The exacerbated Th1 response observed in the PBMC of CCC patients is reflected on the Th1-rich myocardial inflammatory infiltrate, with mononuclear cells predominantly producing IFN-γ and TNF-α, with lower production of IL-4, IL-6, IL-7, and IL-15 [7, 20, 21]. It has recently been shown that CCL5+, CCXCL9+, CCR5+, CXCR3+ cells were abundant in CCC myocardium, and mRNA levels of the Th1-chemoattracting chemokines CXCL9, CXCL10, CCL2 (also known as MCP-1), CCL3, CCL4, CCL5; along with CCL17, CCL19, CCL21 and their receptors were also found to be upregulated in CCC heart tissue [12, 22]. Importantly, median expression of CCL5, a CCR5 ligand, was the highest among all chemokines tested (166-fold increase over control). Significantly, the intensity of the myocardial infiltrate was positively correlated with CXCL9 mRNA expression. Moreover, a single nucleotide polymorphism in the CXCL9 gene, associated with a reduced risk of developing severe CCC in a cohort study, was associated with reduced CXCL9 expression and intensity of myocarditis in CCC . These results are consistent with a major role of locally produced Th1-chemoattractant chemokines in the accumulation of CXCR3/CCR5+ Th1 T cells in CCC heart tissue .
Familial aggregation of CCC has been described, suggesting that there might be a genetic component to disease susceptibility . Several genes were associated to an increased risk to develop cardiomyopathy (HLA, MHC, TNF, IL1A, IL1B, IL1RN, IL10, IL12B, TIRAP, CCL2, BAT1, LTA, IKBL, CCR5, MIF, IFNG, CXCL9, CXCL10) [25–50]. So far, up to 30 case control studies were done (see for review [51–53]). These studies often led to inconclusive results that may be explained in different ways: a) the use of seronegative subjects as controls which are inadequate controls, since it is unknown whether they were exposed to the pathogen; b) the relatively small size of the study groups which affected the power (the probability) to detect an association; c) the number of tested SNPs; d) the highly heterogeneous genetic background of the study population due to admixture; e) the sex ratio known to exist has not been taken in consideration .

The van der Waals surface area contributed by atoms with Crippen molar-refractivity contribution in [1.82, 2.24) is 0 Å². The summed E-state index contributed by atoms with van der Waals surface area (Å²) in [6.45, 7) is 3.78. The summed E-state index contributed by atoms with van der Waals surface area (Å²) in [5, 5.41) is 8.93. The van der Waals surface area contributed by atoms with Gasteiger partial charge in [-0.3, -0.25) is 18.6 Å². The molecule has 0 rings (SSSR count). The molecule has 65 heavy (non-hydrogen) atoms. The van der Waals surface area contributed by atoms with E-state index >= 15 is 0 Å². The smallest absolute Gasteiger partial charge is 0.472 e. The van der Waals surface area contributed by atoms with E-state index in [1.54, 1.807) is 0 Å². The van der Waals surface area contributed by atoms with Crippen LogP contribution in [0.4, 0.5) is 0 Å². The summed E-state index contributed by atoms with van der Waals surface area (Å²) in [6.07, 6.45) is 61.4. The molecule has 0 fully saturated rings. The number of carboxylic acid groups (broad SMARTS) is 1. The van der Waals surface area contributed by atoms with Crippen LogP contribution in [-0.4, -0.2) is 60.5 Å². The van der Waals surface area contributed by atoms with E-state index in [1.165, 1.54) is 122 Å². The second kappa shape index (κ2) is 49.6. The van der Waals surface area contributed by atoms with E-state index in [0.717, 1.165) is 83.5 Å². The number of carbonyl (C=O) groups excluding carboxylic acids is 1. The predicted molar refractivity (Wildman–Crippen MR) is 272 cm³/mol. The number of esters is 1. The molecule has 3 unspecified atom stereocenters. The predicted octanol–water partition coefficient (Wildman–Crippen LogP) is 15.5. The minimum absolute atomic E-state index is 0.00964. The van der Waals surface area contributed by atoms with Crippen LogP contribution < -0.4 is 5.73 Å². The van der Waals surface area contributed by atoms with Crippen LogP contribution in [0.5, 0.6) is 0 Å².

Among these susceptibility studies, putative implication of genes crucially involved in the innate immunity-such as the Toll like receptors (TLR) and some of its most relevant signalling molecules like TIRAP was searched for. Two studies on the TLR and TIRAP failed to identify disease associations with TLR 1,2, 5, 6 and 9; in one of the reports an association was found with a TLR4 SNP among Chilean chagasic patients , while in the second study – which enrolled nearly double the number of Brazilian Chagasic individuals - no association was found with TLR4, but instead with TIRAP S180L heterozygosity . Chemokines are key players in controlling migration of specific cell types bearing their receptors to sites of tissue inflammation, and associations between CCR5 –involved in T cell and macrophage migration and CCL2 –involved in monocyte migration - with CCC were reported [42, 47, 48]. Both processes, TLR signaling and chemokine-mediated cell migration are of paramount importance in Chagas disease and are key to the pathogenesis of CCC. Here, we conducted a study focusing on TIRAP, CCL2 and CCL5. Thorough genetic analysis, testing multiple tag SNPs per gene and thus detecting any possible relevant genetic variants in a large Brazilian population and ASY subjects as controls we could have a sensitive assessment of the contribution of genetic variants in prognosis to CCC either confirming or finding additional associated SNPs in the mentioned genes. This can be considered a candidate gene replication study, performed with a larger cohort of Chagas patients and only comparing CCC to the asymptomatic seropositive (ASY) patient group. Significant associations were found for CCR5, CCL2, and TIRAP genes.